On the other side of the harbour at the end of Victoria Parade is ‘Living Coasts’ . This is an attraction run by Paignton Zoo and consists of seabirds and other coastal creatures.
Nearby, two D-Day embarkation ramps have been preserved in honour of the 4th U.S. Infantry Division who left here for Utah Beach in Normandy back on June 6th 1944.
It has to be said that the harbour area can get quite lively on weekend nights but the excessive number of stag and hen parties of a few years ago seem to have abated in recent years.
As we were walking around the ground we came to the woods and here we found the Game keepers cottage,it was quite spooky really.It dates back to the 16th century.Its now used alot for schools.
Kant's Cavern is the oldest known dwelling in Britain. It holds beautiful geological formations and significant prehistoric finds. The caves are over 2 million years old, and it feels like walking through historic amidst the stalagmites and stalactites.
We did a tour around the caves and we listened to what was supposed to be the spooky tales of strange happenings in the caves. I remember that the "actors" were kind of amateurs, so we didn't get the spooky feeling when we were there. It was however an interesting cave to see with the "drips" of salt from the ceiling, the prehistoric remains and what seemed like faces in the rock.
Hollicombe is situated between Livermead in Torquay and Preston in Paignton which means that it sits on the border of the two towns. As the majority of the beach is on the Torquay side I have decided to include it into Torquay.
It’s a good beach for soaking up the sun as it’s a veritable sun trap. It’s also safe for swimming and a good place for rock-pooling at low tide.
There are no facilities at all here which means it’s a quiet and secluded beach. It never gets crowded as many visitors don’t even realise it’s here.
Access to the beach is through Hollicombe Gardens, next to the main road. These gardens used to be part of the gas works and when they were closed down this area was turned into a lovely park. Unfortunately, a few years ago S.W. Water used this site as a part of their clean-sweep operation and it was never put back together in the same way as they found it. Consequently the area became neglected which was a crying shame because these gardens had water features and lovely flower beds as well as a nice grassy area to lie about on. It’s still a nice place to lie around and the flower beds are gradually being turned over to wildflowers, so it’s not all gloom and doom. In fact I quite like the wild look but I’m sure the council see it as an economic way of tidying the place up a bit.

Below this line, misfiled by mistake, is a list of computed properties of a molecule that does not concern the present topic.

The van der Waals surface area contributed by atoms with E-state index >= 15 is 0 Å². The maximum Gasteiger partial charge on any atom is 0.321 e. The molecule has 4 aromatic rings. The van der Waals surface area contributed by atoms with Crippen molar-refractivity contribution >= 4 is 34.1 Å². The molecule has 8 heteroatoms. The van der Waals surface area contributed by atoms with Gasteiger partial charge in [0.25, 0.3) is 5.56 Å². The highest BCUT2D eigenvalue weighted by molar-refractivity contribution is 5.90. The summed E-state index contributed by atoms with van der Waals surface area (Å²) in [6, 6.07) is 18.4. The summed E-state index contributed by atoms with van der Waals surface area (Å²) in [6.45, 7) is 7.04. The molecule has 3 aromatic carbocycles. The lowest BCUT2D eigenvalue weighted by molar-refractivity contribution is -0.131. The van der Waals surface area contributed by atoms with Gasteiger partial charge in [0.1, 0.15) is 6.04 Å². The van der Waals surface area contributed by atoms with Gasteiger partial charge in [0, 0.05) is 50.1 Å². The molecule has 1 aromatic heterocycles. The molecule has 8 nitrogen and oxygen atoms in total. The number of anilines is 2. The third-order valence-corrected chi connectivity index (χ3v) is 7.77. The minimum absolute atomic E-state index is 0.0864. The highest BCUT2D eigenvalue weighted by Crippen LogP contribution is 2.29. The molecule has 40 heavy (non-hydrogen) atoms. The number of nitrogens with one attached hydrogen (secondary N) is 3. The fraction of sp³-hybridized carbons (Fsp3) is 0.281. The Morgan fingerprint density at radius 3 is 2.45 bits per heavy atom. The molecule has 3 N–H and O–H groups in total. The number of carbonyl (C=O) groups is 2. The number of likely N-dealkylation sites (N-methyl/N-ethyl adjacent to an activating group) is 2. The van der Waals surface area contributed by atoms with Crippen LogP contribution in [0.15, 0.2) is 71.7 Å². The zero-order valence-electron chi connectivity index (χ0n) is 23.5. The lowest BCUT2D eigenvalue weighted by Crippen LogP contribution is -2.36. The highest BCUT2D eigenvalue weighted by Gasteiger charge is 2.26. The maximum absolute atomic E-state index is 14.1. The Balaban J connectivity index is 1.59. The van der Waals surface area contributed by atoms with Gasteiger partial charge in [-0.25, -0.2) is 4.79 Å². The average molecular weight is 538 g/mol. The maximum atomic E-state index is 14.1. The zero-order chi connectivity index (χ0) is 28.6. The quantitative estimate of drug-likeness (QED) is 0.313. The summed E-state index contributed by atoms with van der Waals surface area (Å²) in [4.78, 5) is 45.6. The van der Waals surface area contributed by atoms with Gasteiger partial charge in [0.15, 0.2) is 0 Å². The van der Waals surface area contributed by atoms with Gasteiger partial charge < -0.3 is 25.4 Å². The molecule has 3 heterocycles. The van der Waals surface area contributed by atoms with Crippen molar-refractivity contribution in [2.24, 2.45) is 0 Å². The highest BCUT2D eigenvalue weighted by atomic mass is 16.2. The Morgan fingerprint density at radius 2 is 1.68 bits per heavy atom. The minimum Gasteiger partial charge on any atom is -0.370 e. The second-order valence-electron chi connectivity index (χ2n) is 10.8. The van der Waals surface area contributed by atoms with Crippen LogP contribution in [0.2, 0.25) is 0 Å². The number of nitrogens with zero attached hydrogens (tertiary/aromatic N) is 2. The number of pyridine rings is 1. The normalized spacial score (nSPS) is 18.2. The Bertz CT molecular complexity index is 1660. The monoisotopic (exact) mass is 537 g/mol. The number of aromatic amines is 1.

Walking through the gardens leads you to a tunnel under the railway and onto the beach.
There are a limited number of parking spaces on the main road or you can catch the No.12 bus and get off at Hollicombe Gardens.
An alternative way of getting here is to walk to the end of Preston Beach and follow the path/cycle path over the top of Hollicombe Head and down to the beach.
Torquay harbour is very pleasant during the evening. The walk along from Tor Abbey Sands to the Princess Pier and then towards the inner harbour is only a short walk (for most) and it is flat all the way. At the harbour there is a range of shops, cafes, bars and places to eat. It's a lively place during the summer evenings. It's also a hive of activity for the foreign language students who flock to Torquay in the summer to learn English.
Heading out of Torquay along the prom past Corbyn’s Head towards Paignton will bring you to Livermead Sands.
Torbay tries to keep everyone happy and at Livermead there’s a designated water skiing area. It’s a beach where you can also take your dog, even in the summer months.
On the flip side there aren’t any facilities and parking is pretty well non-existent. However the No.12 bus stops here and is probably your best bet if you don’t want to walk.
There are also steps down to the beach which makes access for the disabled difficult.
The beach itself consists of sand, shingle and rocks which makes it a good place for rock pooling at low tide.
To the right of Livermead Sands is Institute Beach, a small quiet cove, which suffers from frequent rock falls, so heed the notices if you intend sunbathing under the red sandstone cliffs.
At the far end of Institute Beach Livermead Head beckons and it’s definitely worth taking a stroll around there at low tide - but be warned - don’t attempt it on an incoming tide because you won’t be the first to get cut off if you get it wrong.